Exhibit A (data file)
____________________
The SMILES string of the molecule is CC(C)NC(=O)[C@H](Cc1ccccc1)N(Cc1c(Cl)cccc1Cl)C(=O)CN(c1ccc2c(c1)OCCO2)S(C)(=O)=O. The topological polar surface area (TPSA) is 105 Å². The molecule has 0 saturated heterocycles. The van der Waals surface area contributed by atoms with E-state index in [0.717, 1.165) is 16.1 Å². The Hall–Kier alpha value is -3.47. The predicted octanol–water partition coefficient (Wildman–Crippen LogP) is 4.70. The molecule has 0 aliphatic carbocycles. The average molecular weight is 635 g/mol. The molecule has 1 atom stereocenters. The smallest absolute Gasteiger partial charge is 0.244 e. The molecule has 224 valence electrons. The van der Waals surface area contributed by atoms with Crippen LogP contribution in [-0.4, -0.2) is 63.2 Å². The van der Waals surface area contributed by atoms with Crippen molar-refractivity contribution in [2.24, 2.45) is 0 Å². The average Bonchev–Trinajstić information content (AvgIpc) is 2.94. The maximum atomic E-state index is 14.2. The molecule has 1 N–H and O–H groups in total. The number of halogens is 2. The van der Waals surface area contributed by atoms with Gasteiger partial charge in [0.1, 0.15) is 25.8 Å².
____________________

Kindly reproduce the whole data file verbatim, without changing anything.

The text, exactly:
The SMILES string of the molecule is CC(C)NC(=O)[C@H](Cc1ccccc1)N(Cc1c(Cl)cccc1Cl)C(=O)CN(c1ccc2c(c1)OCCO2)S(C)(=O)=O. The topological polar surface area (TPSA) is 105 Å². The molecule has 0 saturated heterocycles. The van der Waals surface area contributed by atoms with E-state index in [0.717, 1.165) is 16.1 Å². The Hall–Kier alpha value is -3.47. The predicted octanol–water partition coefficient (Wildman–Crippen LogP) is 4.70. The molecule has 0 aliphatic carbocycles. The average molecular weight is 635 g/mol. The molecule has 1 atom stereocenters. The smallest absolute Gasteiger partial charge is 0.244 e. The molecule has 224 valence electrons. The van der Waals surface area contributed by atoms with Crippen LogP contribution in [-0.4, -0.2) is 63.2 Å². The van der Waals surface area contributed by atoms with Crippen molar-refractivity contribution in [2.24, 2.45) is 0 Å². The average Bonchev–Trinajstić information content (AvgIpc) is 2.94. The maximum atomic E-state index is 14.2. The molecule has 1 N–H and O–H groups in total. The number of halogens is 2. The van der Waals surface area contributed by atoms with Gasteiger partial charge in [0.1, 0.15) is 25.8 Å².